Normally on Aerification day we are still plugging away (literally) at the greens until 5:30 or 6:00 PM and wouldn't finish topdressing and dragging until noon on day 2.  But, my staff was clocking out at 4 PM because everything had gone so smoothly.  Still not exactly sure where the reduction in time came from but I like it. 
I will be posting a video of the process on my youtube channel before too long so that you can better see the whole process in action. 
We punched 4.6 million holes in the greens.  That's just shy of 250,000 holes per green on average.

Wednesday, February 26, 2014

Stump Removal

As you know from Playing the course or my previous posts on the blog we have removed a substantial amount of trees from the golf course for various reasons.  I'm not going back into the reasoning for removing the trees that was a different post.  The last part of the job was removing the stumps that were left behind.  The options were to dig them out with a loader and then fill in a large coarse hole on the course, or have someone come in and grind them up for us and leave a nice little compact hole to repair.  We removed about 35 stumps yesterday and got them all covered back up today. 
We used a company by the name of Stump Pro out of Jackson, TN.  The owner Shawn Westacott is the golf course superintendent at Jackson Country Club.  He did a great job.  The only problem was that I forgot 1 stump on #9 that was covered by a pile of wood.  So, we missed one. 

Monday, January 20, 2014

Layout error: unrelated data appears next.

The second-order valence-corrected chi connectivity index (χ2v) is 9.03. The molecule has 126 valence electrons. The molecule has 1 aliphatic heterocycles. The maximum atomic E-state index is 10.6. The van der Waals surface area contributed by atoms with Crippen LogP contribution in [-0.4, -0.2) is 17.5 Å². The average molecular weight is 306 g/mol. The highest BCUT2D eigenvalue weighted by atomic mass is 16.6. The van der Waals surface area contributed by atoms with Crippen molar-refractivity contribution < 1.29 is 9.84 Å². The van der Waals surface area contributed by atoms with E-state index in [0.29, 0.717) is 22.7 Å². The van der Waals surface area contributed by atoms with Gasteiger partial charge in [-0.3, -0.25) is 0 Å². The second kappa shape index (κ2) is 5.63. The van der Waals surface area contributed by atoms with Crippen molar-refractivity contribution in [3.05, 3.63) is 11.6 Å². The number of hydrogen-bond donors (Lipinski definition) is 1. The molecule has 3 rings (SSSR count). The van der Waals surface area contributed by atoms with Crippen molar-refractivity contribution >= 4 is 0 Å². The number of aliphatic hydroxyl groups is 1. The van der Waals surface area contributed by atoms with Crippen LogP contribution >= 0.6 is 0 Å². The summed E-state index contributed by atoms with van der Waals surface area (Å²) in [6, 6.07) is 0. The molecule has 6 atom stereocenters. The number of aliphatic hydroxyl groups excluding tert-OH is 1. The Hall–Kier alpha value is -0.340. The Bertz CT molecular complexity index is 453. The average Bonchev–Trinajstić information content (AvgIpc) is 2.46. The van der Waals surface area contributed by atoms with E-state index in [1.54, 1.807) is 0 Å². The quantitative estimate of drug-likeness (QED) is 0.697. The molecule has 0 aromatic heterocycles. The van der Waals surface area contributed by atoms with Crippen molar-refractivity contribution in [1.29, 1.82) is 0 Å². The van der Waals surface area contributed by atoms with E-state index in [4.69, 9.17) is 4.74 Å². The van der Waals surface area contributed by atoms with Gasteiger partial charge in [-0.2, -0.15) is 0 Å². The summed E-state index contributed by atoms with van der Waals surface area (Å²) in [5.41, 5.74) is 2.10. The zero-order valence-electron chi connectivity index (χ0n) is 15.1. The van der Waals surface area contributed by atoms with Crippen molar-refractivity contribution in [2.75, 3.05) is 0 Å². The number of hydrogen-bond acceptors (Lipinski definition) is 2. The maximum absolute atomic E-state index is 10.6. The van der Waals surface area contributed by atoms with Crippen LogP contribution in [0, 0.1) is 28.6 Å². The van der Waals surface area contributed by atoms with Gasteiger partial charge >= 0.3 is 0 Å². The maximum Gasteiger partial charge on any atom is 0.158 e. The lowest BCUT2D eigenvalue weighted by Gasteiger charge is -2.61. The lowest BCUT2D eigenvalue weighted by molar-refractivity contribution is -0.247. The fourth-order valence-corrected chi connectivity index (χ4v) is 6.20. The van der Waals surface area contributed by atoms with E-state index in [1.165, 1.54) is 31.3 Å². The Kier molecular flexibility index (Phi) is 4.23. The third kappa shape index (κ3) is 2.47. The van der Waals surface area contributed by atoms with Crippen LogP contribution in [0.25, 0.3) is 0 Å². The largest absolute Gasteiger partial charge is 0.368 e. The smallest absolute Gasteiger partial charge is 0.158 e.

Roundup Application

Some of you may have noticed the blue/green dye around the greens and in the club grounds.  This is a dye indicator that shows where our chemical application was made with the spray hawk bordering the greens.  We used the dye this year to try to make us more efficient this winter.  When we spray with the standard spray rigs we use foam marker to show where we have gone.  20 min later the foam is gone and no one knows that we were ever there.  The Spray Hawk device does not have a foam marker there fore we cannot see where we sprayed chemical very well.  We added the dye this year to reduce overlapping of chemical and missed areas in between passes.  I think that it really made the operation much more smooth.  The operators doing the spraying loved it.  I am still not loving the color left behind but I am a fan of the process being more efficient.

Coincidentally,  If you do have a yard that is Bermudagrass or are looking to start the process of cleaning up the weeds in your yard now is the time to make that roundup application.  You have through February to finish this task. 


Just an update for those of you who are interested in Indian Hills information or golf course agronomy information.  I have recently discovered the world of Twitter.  I love getting my news feeds there;  I also get a lot of different industry news there.  I am trying to put out additional information concerning golf course agronomy or Indian Hills information.  So, if you are interested in that kind of thing you can follow me @BradMarcy on Twitter.